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I found that one of our programs uses an sha256 implementation, that produces different hashes for same inputs, compared to standard libraries (in this case compared to node:crypto and Web Crypto API.

The hashes are different for characters, that are part of "later" blocks of the Unicode (for example emoticons).

The implementation is used

Are there any implications by this?

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The hashes are different for characters, that are part of "later" blocks of the Unicode (for example emoticons).

SHA-256 does not operate on characters but on bytes. Based on your description a wrong encoding of characters to bytes is done, either by the caller of the function (i.e. wrong use) or in the function itself.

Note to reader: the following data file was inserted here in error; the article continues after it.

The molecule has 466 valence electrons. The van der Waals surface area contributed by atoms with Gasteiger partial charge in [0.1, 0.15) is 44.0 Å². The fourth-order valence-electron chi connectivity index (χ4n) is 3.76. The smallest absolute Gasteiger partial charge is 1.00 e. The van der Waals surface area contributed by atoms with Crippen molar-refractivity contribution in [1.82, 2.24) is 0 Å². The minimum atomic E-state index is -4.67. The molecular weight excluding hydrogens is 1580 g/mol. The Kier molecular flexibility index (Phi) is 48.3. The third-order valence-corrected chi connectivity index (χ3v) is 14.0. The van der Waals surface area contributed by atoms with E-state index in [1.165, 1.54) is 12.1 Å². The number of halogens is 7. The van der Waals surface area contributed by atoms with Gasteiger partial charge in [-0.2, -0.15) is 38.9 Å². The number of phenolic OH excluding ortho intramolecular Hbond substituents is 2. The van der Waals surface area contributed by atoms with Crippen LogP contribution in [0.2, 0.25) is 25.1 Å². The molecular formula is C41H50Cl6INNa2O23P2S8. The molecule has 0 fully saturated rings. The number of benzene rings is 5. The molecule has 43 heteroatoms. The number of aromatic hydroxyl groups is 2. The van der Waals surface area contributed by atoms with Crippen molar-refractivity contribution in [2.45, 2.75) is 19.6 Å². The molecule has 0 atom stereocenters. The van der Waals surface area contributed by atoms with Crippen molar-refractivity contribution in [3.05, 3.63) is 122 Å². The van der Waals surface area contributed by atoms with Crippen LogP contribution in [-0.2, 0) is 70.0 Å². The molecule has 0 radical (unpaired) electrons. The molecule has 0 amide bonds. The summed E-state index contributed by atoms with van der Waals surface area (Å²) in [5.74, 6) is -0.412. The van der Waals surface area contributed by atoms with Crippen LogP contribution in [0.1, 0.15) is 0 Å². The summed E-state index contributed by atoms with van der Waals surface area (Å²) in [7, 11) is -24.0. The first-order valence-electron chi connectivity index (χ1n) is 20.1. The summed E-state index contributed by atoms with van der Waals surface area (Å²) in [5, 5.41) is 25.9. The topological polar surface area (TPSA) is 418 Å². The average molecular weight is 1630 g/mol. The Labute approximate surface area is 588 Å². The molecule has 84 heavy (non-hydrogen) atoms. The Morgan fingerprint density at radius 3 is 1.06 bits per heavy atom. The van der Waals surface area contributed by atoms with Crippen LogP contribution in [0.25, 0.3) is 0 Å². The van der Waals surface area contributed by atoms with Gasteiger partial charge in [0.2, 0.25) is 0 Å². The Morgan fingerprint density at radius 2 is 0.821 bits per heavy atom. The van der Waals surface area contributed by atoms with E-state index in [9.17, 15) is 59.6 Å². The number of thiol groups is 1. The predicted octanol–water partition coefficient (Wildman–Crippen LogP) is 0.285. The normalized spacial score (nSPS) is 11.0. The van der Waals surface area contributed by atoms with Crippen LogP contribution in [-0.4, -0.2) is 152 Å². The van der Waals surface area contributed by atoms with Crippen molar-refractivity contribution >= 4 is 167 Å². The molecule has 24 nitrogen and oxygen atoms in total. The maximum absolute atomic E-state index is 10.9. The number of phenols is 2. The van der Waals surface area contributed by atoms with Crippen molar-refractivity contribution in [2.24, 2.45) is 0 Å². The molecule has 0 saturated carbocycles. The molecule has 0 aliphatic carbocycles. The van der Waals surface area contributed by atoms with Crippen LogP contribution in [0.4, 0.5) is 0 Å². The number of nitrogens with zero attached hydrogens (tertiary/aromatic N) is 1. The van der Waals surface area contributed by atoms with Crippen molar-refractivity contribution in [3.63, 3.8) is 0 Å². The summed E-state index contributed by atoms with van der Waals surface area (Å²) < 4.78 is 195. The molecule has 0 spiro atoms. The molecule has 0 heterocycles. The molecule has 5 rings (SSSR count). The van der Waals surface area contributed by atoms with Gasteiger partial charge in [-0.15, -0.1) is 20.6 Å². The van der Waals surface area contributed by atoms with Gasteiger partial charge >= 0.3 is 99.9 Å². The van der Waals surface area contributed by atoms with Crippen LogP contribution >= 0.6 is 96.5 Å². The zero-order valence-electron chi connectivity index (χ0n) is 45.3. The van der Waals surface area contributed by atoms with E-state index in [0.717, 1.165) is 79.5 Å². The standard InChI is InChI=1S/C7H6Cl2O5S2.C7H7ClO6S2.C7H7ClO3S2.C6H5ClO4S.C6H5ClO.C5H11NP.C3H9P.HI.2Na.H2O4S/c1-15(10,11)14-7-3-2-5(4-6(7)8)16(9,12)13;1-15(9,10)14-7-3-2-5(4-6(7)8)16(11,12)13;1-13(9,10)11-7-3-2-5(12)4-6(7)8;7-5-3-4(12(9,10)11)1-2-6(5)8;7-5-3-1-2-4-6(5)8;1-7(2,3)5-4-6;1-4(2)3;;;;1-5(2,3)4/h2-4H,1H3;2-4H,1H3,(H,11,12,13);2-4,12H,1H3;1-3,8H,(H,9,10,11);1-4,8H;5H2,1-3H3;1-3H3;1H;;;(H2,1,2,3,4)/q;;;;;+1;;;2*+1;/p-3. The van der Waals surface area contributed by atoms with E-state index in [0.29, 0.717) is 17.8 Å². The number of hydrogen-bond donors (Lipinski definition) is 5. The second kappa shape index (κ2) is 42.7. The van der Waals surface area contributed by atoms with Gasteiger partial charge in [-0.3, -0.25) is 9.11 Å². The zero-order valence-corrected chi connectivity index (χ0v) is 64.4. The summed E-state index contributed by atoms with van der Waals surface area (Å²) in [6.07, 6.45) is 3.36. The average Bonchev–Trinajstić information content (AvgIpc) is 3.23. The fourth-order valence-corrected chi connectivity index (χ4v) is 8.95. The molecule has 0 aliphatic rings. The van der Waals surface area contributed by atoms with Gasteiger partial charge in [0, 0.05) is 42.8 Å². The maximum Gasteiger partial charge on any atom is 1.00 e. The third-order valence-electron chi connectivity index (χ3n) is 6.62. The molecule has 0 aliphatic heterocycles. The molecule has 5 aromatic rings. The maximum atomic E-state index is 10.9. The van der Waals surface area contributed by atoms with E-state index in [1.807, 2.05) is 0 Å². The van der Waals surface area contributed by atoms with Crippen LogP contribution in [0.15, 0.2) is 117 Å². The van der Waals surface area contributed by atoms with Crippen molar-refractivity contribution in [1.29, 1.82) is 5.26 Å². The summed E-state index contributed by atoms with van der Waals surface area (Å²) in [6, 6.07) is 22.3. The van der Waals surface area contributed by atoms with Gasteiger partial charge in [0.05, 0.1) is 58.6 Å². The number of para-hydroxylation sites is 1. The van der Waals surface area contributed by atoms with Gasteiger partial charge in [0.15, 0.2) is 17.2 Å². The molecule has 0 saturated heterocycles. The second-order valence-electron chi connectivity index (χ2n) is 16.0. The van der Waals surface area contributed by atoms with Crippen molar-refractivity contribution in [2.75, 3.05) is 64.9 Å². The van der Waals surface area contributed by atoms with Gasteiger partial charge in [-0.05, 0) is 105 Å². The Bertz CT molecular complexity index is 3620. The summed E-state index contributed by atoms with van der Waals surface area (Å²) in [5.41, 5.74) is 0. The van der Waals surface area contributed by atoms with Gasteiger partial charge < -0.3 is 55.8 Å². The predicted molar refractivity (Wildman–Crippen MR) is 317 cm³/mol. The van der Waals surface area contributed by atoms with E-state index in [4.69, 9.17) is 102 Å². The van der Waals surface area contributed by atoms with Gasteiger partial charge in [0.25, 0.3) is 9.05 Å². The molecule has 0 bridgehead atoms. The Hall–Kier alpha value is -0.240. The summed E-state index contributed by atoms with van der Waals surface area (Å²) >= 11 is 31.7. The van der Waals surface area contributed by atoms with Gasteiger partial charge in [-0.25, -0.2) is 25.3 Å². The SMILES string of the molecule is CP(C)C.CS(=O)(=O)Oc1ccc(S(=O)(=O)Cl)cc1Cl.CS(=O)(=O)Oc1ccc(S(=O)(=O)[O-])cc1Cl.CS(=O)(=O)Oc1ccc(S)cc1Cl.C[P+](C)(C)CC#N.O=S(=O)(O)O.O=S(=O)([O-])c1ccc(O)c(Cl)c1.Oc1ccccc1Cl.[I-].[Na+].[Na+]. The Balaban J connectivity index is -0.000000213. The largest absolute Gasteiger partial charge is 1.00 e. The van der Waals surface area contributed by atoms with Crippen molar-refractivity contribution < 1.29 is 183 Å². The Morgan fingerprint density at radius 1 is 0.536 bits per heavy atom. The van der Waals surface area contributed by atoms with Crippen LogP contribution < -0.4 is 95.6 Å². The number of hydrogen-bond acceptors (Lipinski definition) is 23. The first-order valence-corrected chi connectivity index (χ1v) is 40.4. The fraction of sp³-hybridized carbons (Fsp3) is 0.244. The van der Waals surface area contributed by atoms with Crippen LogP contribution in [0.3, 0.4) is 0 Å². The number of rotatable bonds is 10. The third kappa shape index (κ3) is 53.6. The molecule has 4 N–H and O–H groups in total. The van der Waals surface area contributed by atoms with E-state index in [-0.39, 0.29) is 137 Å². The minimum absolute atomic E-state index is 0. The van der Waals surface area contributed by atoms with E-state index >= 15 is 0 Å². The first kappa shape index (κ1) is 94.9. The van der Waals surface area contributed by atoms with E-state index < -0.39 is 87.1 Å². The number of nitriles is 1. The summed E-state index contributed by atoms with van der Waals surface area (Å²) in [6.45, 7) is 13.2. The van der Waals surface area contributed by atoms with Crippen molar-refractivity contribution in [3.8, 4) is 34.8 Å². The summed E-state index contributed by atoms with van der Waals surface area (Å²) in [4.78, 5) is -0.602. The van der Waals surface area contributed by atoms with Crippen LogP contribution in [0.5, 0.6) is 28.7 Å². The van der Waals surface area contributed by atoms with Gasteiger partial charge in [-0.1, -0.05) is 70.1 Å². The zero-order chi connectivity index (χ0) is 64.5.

Are there any implications by this?

Of course, functionality might break, like the right password is not accepted or script is not executed since it has the wrong hash for integrity checks. And one can surely construct situations, where such broken functionality will impact security - but this is true for functionality broken for other reasons too.

But, there are no direct security implementations from the use of the wrong encoding. The hash function is still as secure as before, it only produces a different value. This is similar to adding a fixed string to each input - different output but no more or less secure than before.

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